Ólafsson’s parents instilled in him a sense of the profound value of music, Cullingford writes. When he was born, they were living in a tiny apartment in Berlin, making ends meet. But when they then inherited some money, they chose to spend it on a Steinway. The piano moved with them to Iceland, becoming a cherished and dominant presence in their small basement flat. 

As to why he chose to focus on the music of Mozart’s last decade? “Simply because I think it shows us Mozart at his best,” Ólafsson told Katherine Cooper. “There’s a reason why 85 or 90% of what we hear in concert today by Mozart is from the 1780s. This last decade in Mozart’s life is one of the most incredible decades in music history for any composer, both on a personal and a musical level. In 1781 he discovered the music of J.S. Bach – by accident almost, in a library in Vienna – and his own music would never be the same. He was really delving deeply into Bach study during this period, and you hear that clearly on this album. And at the same time he was going through this astonishing transformation from being the prodigy of all prodigies to being a mature musician: by his mid-20s he no longer has that free card of being the boy wonder, and he’s facing a lot of difficulties with the musical establishment of his day. He wouldn’t bow down to the pressures of the aristocracy; he always played his own game, and in a certain sense he was a wild card as a person.”

Regional and community orchestras

Denis Mastromonaco BLACK UMBRELLA PHOTOGRAPHYNow that the TSO has made a triumphant return, it’s time to pivot towards the GTA’s community orchestras. The Mississauga Symphony Orchestra began their 50th season – and music director Denis Mastromonaco’s eighth season – on November 20 with “A Triumphant Return,” a program of orchestral favourites. The concert included Autumn from Vivaldi’s The Four Seasons (concertmaster Corey Gemmell, violin soloist), the fourth movement of Mendelssohn’s “Reformation” symphony, Mozart’s Overture to the Marriage of Figaro (Miranda Brant, guest conductor) and Beethoven’s iconic Symphony No.5. It’s the first step leading to their 50th Anniversary Celebration on June 4, 2022 – complete repertoire to be released shortly.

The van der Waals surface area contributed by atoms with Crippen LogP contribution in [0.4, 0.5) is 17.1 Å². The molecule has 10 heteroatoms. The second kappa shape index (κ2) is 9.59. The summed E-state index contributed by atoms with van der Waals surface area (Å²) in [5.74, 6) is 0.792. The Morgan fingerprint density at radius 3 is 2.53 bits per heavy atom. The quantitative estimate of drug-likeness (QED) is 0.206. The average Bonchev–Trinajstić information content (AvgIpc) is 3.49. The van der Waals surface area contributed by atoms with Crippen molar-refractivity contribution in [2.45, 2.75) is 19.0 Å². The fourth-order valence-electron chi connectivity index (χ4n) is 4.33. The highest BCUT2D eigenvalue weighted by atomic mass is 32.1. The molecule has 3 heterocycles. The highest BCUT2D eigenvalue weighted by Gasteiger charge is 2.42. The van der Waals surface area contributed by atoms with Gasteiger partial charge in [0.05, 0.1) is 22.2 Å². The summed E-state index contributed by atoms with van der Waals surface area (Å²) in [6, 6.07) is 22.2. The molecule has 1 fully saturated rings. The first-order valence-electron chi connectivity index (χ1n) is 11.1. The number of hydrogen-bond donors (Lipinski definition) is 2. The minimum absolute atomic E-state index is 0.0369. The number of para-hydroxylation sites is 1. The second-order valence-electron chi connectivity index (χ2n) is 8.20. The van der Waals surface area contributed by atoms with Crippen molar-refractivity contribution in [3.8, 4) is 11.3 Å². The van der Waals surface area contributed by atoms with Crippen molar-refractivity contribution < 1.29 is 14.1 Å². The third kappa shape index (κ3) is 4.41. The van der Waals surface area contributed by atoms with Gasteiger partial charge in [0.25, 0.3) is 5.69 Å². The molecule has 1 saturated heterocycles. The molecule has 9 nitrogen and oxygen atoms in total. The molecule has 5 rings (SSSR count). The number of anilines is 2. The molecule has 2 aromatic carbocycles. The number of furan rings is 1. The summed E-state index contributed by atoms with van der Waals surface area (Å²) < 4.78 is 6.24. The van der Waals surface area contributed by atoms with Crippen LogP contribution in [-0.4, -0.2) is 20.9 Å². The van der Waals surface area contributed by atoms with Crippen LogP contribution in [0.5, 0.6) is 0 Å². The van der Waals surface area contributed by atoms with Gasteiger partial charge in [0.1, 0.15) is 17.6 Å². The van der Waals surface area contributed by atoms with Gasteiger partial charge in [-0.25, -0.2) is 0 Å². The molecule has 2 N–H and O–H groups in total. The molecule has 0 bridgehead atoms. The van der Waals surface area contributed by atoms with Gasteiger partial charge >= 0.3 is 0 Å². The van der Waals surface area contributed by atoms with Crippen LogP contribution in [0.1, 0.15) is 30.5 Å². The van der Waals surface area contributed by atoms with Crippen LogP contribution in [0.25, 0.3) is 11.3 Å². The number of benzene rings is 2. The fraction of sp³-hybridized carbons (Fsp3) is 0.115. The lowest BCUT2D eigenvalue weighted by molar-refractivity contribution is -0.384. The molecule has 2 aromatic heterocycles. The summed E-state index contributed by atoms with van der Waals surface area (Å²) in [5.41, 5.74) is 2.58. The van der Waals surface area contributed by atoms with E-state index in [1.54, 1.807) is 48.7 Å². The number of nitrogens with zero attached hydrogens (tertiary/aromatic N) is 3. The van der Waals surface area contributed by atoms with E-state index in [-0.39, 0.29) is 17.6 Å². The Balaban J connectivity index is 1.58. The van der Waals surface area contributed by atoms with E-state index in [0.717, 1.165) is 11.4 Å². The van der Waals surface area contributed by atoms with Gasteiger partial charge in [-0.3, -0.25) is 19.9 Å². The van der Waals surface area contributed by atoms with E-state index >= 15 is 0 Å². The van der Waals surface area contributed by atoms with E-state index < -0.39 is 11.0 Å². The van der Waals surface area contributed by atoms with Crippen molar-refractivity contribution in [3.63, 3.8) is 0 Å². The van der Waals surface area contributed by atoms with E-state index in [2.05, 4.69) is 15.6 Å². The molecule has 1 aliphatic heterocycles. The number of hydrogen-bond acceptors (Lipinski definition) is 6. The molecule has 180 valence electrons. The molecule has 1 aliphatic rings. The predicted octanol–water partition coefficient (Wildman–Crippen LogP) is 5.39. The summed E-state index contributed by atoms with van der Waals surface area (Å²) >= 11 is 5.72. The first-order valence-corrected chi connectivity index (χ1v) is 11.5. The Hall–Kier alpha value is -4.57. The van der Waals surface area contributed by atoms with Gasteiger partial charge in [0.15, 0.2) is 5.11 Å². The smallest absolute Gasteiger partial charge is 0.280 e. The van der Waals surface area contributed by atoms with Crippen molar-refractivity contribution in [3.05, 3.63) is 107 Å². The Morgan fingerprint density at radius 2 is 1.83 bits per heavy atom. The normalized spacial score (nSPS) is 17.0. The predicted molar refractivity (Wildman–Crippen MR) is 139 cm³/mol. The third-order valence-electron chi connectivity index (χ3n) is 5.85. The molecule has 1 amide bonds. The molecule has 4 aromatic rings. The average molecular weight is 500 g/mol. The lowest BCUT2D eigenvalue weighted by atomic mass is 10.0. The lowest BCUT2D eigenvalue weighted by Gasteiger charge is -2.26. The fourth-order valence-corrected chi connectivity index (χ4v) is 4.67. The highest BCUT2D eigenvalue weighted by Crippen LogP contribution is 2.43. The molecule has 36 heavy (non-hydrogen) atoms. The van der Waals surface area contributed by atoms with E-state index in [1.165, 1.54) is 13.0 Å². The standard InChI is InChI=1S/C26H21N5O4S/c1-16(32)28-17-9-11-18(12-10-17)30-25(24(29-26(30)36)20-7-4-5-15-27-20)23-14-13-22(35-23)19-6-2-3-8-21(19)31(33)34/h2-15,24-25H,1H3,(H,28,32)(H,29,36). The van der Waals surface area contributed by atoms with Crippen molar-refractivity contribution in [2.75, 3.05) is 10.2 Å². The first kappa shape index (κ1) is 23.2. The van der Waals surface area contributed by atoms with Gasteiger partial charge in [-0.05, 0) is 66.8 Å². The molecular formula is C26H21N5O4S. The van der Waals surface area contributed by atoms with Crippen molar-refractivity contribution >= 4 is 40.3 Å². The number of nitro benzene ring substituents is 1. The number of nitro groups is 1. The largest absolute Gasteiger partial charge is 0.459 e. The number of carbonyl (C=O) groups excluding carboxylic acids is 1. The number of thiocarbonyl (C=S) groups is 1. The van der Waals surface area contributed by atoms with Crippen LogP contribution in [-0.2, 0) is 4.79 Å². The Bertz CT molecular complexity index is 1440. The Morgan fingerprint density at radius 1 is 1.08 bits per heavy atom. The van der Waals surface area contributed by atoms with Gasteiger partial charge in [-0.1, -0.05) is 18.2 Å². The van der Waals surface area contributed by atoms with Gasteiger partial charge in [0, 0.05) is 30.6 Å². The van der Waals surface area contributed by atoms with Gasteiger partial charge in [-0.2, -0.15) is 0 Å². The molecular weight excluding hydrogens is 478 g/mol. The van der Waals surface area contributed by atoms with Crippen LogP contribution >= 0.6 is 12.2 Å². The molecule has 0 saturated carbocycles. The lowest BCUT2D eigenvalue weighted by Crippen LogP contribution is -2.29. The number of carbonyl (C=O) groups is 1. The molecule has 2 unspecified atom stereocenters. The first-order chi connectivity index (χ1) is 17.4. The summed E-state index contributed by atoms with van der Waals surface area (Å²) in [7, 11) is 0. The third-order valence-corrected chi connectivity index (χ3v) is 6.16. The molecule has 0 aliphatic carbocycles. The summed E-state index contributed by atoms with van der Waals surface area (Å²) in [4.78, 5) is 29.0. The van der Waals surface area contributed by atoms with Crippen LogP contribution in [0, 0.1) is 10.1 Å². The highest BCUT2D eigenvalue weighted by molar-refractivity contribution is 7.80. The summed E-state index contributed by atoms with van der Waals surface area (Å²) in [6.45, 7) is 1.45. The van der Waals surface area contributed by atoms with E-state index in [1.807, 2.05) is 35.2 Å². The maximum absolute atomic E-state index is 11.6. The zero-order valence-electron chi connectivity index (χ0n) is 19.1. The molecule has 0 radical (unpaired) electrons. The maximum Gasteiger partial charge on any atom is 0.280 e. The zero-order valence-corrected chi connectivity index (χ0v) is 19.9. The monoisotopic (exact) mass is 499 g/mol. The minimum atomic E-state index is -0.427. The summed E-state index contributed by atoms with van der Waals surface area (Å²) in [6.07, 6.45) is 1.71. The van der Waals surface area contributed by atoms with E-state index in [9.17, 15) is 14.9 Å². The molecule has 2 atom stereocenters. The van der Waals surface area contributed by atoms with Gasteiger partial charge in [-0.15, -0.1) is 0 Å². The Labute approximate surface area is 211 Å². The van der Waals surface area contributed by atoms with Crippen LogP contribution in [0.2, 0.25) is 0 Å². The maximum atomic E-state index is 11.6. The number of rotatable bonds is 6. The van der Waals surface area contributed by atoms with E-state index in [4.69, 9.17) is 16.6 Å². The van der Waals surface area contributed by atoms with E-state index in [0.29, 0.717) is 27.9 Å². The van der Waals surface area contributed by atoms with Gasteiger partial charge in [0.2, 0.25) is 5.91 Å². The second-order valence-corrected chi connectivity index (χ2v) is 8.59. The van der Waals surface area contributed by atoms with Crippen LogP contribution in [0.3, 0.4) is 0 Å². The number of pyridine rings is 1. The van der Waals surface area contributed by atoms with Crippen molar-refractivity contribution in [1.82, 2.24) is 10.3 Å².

The Etobicoke Philharmonic Orchestra season opened on November 5 – available to stream on YouTube via the orchestra’s website – with a guided tour of the EPO led by music director Matthew Jones that culminated in a performance of Schubert’s Symphony No.8 “Unfinished.” They plan to close the season in June with an extravagant Diamond Anniversary Gala celebrating their 60th anniversary.

The Cathedral Bluffs Symphony Orchestra reaches the midpoint of their season on December 11 at 8pm, with guest conductor Martin MacDonald. Abigail Richardson-Schulte’s The Hockey Sweater and Tchaikovsky’s Nutcracker Suite provide seasonal treats while Tchaikovsky’s Violin Concerto, with 20-year-old violin soloist Eva Lesage, delivers the melodic heft of an evergreen classic.

Conrad ChowThe Kindred Spirits Orchestra season continues on December 18, with music director Kristian Alexander leading the orchestra in Tchaikovsky’s Capriccio Italien, a musical travelogue of the composer’s journey to Rome. Violinist Conrad Chow performs Korngold’s lyrical, virtuosic and underrated Violin Concerto before the orchestra takes on Shostakovich’s enigmatic Symphony No.15, his final symphony that’s full of musical references to the composer’s life and work as well as works by others.